“Someone thinks it’s free money when it’s not,” he said. “If we go bankrupt, there’s no way to bail out the United States,” said Ron Bachman, a senior fellow at the Georgia Public Policy Foundation, an Atlanta-based think tank focused on market-oriented proposals.
The Georgia World Congress Center Authority and the Atlanta Falcons have been negotiating a deal for a potential new stadium for the past two years. The facility, which would cost a minimum of $948 million but is expected to surpass $1 billion, would replace the 20-year-old Georgia Dome.
More than 100 people came to the Monday evening forum organized by Common Cause Georgia, which featured Georgia World Congress Center executive director Frank Poe on the panel.
“Our focus has been to try to get the best deal possible for the authority and the state of Georgia” for a new stadium, Poe said.
Common Cause Georgia board member Wyc Orr, a panelist, said more information is needed on what infrastructure or other costs the city of Atlanta, the state and Fulton County could be responsible for. “Those are critical details that we think should be known in advance,” Orr said.
Georgia Tech associate professor Benjamin Flowers, another panelist, called for more discussion on what the public could get in return for its investment.
A poll commissioned by The Atlanta Journal-Constitution in July found that 67 percent of respondents oppose using hotel-motel tax money for the building.
Twice a year, the utility’s executives testify before the commission about the plant’s progress. On Tuesday, they will review expenses from January to June so the commission can determine if they are permissible and should be passed onto customers.
Georgia Power has already reported $900 million in possible cost overruns. But the expenses are the subject of a lawsuit so officials said there won’t be testimony about them Tuesday.
Commission chair Tim Echols says the hearings help decide who should bear added costs.
“Commissioners essentially become the risk-sharing mechanism for consumers,” he said in an interview. “We’re their eyes and ears on that board, making a decision whether things are passed along to them via their electric bill or whether those expenses are born by Southern Company and Georgia Power.”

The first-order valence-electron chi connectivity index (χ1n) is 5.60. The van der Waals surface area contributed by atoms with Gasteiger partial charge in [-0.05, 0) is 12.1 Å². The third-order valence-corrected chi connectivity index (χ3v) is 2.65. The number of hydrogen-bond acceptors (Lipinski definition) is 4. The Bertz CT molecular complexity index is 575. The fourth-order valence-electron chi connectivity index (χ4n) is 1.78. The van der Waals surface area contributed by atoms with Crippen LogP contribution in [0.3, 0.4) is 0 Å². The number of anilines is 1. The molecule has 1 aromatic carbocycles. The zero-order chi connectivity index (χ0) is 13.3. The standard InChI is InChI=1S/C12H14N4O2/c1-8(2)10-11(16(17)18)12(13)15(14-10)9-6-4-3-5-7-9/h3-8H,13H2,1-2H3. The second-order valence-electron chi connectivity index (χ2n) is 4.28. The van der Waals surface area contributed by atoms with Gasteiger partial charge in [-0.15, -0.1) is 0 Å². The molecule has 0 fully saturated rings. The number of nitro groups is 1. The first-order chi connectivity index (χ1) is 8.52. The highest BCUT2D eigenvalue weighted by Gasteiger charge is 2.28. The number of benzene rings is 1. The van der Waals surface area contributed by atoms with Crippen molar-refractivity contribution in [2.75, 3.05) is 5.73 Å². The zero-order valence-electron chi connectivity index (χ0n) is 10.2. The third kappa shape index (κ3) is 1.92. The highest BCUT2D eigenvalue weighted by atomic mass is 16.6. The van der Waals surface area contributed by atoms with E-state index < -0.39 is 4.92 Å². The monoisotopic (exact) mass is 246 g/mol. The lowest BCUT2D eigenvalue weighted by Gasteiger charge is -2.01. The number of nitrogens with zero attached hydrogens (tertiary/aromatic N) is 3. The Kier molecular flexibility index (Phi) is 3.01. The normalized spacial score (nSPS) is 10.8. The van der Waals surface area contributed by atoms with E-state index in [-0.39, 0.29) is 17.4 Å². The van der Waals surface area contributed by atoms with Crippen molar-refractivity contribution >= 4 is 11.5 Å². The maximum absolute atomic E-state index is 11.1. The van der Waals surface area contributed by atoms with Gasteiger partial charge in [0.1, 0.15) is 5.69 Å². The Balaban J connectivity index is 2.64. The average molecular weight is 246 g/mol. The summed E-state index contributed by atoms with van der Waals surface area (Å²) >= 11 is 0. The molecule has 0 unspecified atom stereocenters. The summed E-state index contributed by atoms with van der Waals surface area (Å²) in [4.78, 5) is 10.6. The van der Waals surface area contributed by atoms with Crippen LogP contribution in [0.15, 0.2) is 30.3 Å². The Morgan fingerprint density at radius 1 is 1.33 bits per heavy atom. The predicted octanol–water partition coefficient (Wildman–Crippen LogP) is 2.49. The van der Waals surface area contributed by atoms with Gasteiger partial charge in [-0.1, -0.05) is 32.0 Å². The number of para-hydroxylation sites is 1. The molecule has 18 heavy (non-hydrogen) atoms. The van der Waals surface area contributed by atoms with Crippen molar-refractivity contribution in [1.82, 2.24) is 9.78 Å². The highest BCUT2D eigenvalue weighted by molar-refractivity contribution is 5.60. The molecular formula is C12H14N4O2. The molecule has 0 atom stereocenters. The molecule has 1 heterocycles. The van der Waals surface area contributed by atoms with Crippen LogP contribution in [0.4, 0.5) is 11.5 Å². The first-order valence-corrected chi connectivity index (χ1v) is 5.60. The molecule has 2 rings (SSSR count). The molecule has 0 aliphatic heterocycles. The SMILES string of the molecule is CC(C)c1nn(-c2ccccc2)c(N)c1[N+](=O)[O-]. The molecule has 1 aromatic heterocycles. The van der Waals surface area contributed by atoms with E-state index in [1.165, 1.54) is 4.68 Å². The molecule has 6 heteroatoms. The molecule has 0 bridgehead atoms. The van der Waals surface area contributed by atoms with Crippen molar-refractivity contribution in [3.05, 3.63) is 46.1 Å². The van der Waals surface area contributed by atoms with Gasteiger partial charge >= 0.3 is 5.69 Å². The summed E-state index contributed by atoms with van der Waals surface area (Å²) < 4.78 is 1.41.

Mark Williams is a spokesman for Georgia Power.
“The project is progressing well,” he said in an interview. “We are more than one-third of the way through with the construction. There will be some details about the costs — all the costs that have been expended to this point on the project.”
The United States Energy Department is seeking plans for a demonstration project to address nuclear waste storage. The SRS Community Ruse Organization is currently studying whether the Savannah River Site might have a role in a storage solution.
That study, to be completed early next year, is not specifically connected to the recent demonstration project notice, but would certainly explore the site’s possible role in projects involving outside locations or businesses.
“There is a potential that SRS could play a part of it, but we haven’t heard of anything specific to that proposal,” McLeod said, noting that such a demonstration project would likely require participation from a utility-owned, actively operating power reactor.
Walter Jones writes that energy production policy may be shifting at the Georgia Public Service Commission.
What happened is the Georgia Public Service Commission voted 3-2 to endorse efforts by a start-up company to overturn a law, the Territorial Act, that has divided the state for four decades into geographic monopolies for 94 utilities run by cities, rural cooperatives and the giant Georgia Power Co.
The upstart, Georgia Solar Utilities Inc., seeks its own monopoly as a generator of solar power with permission to sell to retail customers. Since it can’t produce electricity when the sun isn’t shining, it would always be dependent on other utilities for supplemental power as well as for transmission, billing and customer support.
The commission vote doesn’t guarantee General Assembly agreement, but it does provide a push.
The commissioner who sponsored the resolution, Lauren “Bubba” McDonald, had been in the legislature in 1973 and voted in favor of the Territorial Act.
“I was there in 1973 when the act — legislation was passed,” he said. “Solar wasn’t even in the dictionary, I don’t think, at that time, much less photovoltaic…. It was something that wasn’t anticipated at that time.”